Atlantic City’s tradeshow and convention business was hit hard by Hurricane Sandy, but with a new $1 million incentive program, it’s taking steps to recover some of what it lost.
The Atlantic City Alliance and Atlantic City Convention and Visitors Authority, in partnership with the 12 casino properties in the city, have agreed to fund a $1 million incentive pool to be dispersed to events committing to an Atlantic City venue in 2013.
“Like every city, we have a development fund to stimulate new business,” says Gary Musich, vice president of convention development for the Atlantic City CVA. “Now we have a big development fund.”
The initiative is being branded as an extension of the existing “Do Anything. Do Everything. Do AC,” campaign.
Priority for distributing the money will be given to new business, shows generating at least 1,000 room nights, non-peak (mid-week and non-summer) events and those using city-owned convention facilities, but amounts will ultimately be decided on a case-by-case basis, says Musich.
“It can be for attendance building, it can be to supplement transportation to and from the city, it can be used as a marketing tool,” he says. “Based on the program, we’ll put together a proposal that includes a piece of this incentive money for that show. It can be used for anything.”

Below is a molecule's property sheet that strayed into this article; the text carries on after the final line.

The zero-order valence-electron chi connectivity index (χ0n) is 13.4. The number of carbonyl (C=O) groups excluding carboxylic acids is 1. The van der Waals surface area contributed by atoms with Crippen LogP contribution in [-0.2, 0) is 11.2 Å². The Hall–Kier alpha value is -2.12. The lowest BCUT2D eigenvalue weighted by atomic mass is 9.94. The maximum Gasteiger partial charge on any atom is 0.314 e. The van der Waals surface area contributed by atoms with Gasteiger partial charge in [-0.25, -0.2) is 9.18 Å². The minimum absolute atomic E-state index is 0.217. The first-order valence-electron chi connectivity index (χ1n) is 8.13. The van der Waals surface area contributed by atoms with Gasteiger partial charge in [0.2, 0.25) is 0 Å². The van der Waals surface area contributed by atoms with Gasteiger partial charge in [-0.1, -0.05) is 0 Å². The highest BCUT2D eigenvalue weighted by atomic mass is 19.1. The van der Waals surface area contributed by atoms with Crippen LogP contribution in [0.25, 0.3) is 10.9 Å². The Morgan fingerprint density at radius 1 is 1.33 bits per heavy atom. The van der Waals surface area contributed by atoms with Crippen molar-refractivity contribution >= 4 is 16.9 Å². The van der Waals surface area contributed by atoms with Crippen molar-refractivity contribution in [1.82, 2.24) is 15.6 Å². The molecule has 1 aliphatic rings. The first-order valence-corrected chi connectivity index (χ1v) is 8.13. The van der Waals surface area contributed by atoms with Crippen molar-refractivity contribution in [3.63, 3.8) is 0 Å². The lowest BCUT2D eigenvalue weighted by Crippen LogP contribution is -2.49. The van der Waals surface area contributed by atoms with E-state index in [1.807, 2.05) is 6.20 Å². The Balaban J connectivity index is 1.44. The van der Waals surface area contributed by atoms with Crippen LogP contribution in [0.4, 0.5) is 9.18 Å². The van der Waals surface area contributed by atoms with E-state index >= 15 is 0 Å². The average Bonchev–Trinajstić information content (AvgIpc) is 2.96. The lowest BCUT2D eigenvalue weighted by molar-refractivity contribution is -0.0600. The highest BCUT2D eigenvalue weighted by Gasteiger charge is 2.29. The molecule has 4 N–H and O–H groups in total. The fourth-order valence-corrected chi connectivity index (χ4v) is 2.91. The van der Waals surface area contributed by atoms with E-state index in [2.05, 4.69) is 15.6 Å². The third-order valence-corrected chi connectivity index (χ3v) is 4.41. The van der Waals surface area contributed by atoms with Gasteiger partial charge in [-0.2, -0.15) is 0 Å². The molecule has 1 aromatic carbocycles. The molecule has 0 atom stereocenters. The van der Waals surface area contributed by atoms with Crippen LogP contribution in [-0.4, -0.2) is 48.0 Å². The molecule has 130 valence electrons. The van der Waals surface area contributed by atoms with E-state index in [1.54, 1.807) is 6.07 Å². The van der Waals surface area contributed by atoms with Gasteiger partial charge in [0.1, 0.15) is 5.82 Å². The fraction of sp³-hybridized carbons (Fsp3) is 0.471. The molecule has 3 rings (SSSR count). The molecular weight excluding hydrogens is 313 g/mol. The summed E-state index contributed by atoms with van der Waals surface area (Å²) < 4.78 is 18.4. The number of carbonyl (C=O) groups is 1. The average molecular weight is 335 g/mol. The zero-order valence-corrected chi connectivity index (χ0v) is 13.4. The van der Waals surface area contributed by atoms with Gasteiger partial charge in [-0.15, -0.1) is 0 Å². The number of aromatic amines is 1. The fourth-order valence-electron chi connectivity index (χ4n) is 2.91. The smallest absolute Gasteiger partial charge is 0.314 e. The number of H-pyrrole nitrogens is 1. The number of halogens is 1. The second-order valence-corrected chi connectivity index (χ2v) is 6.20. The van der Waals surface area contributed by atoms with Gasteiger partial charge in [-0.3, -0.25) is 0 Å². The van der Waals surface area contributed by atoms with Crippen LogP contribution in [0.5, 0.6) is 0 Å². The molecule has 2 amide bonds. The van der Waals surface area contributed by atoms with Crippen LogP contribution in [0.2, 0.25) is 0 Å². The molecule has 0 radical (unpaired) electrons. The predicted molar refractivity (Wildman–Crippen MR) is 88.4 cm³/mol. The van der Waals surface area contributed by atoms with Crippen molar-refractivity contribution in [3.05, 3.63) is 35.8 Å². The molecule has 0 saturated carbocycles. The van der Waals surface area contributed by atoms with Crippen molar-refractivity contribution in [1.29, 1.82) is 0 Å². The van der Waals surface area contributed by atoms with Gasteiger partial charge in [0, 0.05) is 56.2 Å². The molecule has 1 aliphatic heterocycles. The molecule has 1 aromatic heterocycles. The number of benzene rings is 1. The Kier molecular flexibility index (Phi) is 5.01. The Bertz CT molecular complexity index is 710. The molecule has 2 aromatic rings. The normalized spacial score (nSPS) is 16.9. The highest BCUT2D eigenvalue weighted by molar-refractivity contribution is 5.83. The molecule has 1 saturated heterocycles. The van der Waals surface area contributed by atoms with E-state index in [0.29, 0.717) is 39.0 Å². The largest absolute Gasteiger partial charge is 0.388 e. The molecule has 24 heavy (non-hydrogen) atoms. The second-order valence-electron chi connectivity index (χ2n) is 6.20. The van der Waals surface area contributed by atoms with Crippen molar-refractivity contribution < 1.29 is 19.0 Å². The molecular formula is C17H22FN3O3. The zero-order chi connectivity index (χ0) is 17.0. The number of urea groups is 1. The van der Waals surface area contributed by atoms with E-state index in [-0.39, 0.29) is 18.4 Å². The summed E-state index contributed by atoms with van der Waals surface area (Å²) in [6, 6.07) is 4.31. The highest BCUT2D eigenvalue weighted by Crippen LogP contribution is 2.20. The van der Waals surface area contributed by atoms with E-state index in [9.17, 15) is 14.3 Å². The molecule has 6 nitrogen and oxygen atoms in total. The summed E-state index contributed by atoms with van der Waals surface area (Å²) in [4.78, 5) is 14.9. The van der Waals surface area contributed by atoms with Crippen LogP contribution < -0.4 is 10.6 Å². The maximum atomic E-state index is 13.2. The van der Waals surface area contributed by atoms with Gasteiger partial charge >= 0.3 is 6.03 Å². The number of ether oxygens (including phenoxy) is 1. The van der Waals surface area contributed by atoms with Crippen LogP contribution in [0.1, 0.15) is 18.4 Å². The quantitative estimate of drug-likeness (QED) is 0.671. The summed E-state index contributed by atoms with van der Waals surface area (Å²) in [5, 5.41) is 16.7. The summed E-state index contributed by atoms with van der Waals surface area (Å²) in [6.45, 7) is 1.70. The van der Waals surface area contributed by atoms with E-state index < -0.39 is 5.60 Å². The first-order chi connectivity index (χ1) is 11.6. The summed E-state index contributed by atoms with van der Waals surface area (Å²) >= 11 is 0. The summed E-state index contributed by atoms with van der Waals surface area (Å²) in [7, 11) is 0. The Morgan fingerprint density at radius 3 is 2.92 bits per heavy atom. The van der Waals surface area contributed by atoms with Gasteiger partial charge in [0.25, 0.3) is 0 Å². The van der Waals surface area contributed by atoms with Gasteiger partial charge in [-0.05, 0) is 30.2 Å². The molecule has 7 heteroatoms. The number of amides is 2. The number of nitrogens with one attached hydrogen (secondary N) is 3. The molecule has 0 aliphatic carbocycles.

Similar programs had been discussed prior to the hurricane, but what city officials term “sensational, out-of-context and erroneous news reports” in a recent statement made a bold move imperative.
“It became evident that there was a huge amount of misperception about the marketplace,” says Liza Cartmell, CEO of the ACA. “We have a huge PR challenge right now.”
In the short term, about 90 events (including two of the city’s biggest) were cancelled as a direct result of Sandy, the CVA says. That breaks down to about 75,000 attendees, 25,000 hotel room nights and an estimated $31 million in spending.
“We lost a significant amount,” Musich says, “like anybody who’s been through something like that.”
But those losses are temporary; a change in the perception of the locale could have a long-lasting impact.
Despite a lack of actual damage, that’s what they could be facing. A recent poll commissioned by the ACA indicated that more than 40 percent of Americans believed the city’s trademark boardwalk had been destroyed in the storm.
“We have pretty much revamped our entire marketing campaign,” Cartmell says. “That’s kept us pretty busy, making the primary message that we’re in tact, we are open, we are anxious for people to come and start the Jersey comeback.”